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March 23, 2016

State judge in Missouri decides state DOC purposely violated state law to avoid execution drug disclosure

As reported in this local article, headlined "Missouri Corrections Department Violated Sunshine Law In Execution Case, Judge Rules," a state judge reached some sharp conclusions about what the state DOC failed to show concerning execution drugs in the Show Me state. Here are the details:

The Missouri Department of Corrections purposely violated the state’s Sunshine Law when it refused to turn over records revealing the suppliers of lethal injection drugs for executions, a state court judge ruled late Monday. Cole County Circuit Judge Jon E. Beetem’s decision came in three parallel cases, including one brought by five news organizations: The Kansas City Star, The St. Louis Post-Dispatch, the Springfield News-Leader, The Guardian and the Associated Press.

Beetem last July ordered the DOC to disclose the names of the pharmacies from which it buys lethal injection drugs. But the issue remained moot while he reviewed the records in question to see if they needed to be redacted in order to protect the identities of members of the execution team.

On Monday, Beetem ruled that while an exemption in the Sunshine Law protects the identities of the doctor and nurse who are present during the execution as well as non-medical personnel who assist with the execution and are also present, it does not protect the identity of the pharmacists who supply the execution drugs. He ordered the DOC to produce those records without redactions. He also ordered the DOC to pay the plaintiffs’ costs and attorneys’ fees. In the news organizations' case, that amounted to $73,335.

The state has already indicated it plans to appeal. The Department of Corrections did not immediately return a call seeking comment on Beetem's decision. "At this point, it has cost the state of Missouri more than $100,000 to assert a frivolous position," said Kansas City attorney Bernard Rhodes, who represented the news organizations. "At what point will the state realize that they're wrong and at what cost to the taxpayers will it take before the state realizes they are wrong?"

The other lawsuits challenging officials' refusal to provide information about the state's execution protocols were filed by former Missouri legislator Joan Bray, a death penalty opponent, and by the Reporters Committee for Freedom of the Press, the American Civil Liberties Union and Christopher S. McDaniel, formerly of St. Louis Public Radio.

Missouri, like other states, has had difficulty finding lethal injection drugs after European and American drug makers began refusing to provide them. The state has resorted to using largely unregulated compounding pharmacies, often keeping the sources of the drugs secret. In their lawsuit, the five news organizations said that public disclosure of the source, quality and composition of the drugs “reduces the risk that improper, ineffective, or defectively prepared drugs are used; it allows public oversight of the types of drugs selected to cause death and qualifications of those manufacturing the chosen drugs; and it promotes the proper functioning of everyone involved in the execution process.”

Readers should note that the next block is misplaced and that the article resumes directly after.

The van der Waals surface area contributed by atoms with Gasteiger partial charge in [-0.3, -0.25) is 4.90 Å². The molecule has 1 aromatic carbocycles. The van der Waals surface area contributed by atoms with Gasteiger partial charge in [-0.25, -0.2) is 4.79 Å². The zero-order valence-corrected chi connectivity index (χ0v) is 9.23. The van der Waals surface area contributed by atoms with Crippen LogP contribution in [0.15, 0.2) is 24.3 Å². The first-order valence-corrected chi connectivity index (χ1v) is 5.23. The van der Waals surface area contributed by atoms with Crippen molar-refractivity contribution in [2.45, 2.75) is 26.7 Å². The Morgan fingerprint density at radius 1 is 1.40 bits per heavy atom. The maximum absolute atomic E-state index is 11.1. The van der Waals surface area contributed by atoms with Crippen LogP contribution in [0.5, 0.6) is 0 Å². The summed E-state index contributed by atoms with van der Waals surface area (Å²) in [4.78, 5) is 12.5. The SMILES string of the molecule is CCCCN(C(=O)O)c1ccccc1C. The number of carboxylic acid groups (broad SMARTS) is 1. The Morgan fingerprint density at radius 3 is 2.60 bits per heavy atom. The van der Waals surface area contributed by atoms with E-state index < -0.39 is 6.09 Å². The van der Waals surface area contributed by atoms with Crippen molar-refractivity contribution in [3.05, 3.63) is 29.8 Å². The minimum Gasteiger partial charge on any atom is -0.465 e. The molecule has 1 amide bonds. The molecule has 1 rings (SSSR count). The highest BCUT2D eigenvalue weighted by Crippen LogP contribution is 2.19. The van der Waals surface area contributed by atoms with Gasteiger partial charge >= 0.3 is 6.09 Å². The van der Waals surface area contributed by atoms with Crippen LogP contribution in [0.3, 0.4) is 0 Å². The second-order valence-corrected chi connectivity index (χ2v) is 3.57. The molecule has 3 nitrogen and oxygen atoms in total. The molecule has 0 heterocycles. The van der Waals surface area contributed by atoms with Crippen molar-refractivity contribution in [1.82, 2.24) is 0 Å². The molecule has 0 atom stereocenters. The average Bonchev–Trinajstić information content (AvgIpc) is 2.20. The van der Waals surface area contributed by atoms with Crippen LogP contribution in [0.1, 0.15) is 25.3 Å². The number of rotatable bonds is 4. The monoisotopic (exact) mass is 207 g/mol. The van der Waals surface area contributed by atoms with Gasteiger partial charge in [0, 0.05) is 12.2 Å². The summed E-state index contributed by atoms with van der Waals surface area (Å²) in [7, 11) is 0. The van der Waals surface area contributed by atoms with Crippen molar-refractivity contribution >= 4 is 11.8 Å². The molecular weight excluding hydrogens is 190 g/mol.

March 23, 2016 at 08:45 AM | Permalink


So what?

Posted by: federalist | Mar 23, 2016 9:30:46 AM

The people of the state of Missouri passed a law that helped to open the government to oversight.

The state might have violated it. This is not surprising given their self-interest and the added burdens such laws put on the actors.

People, including conservatives who voice their distrust of government power (if selectively), should appreciate putting the state to the test here. It promotes democracy and good government in the long run. It will in some other case show the state doing something wrong while furthering ends those against the death penalty might prefer. Anyway, the state can still execute here as courts still can hold trials in open court.

Posted by: Joe | Mar 23, 2016 11:54:41 AM

The government acting lawlessly earns a "so what?" from federalist. Why am I not surprised?

Posted by: memyself | Mar 23, 2016 12:01:46 PM

So a handpicked judge decided to get some headlines--tell me when the Missouri Supreme Court does something.

Posted by: federalist | Mar 24, 2016 10:46:51 AM

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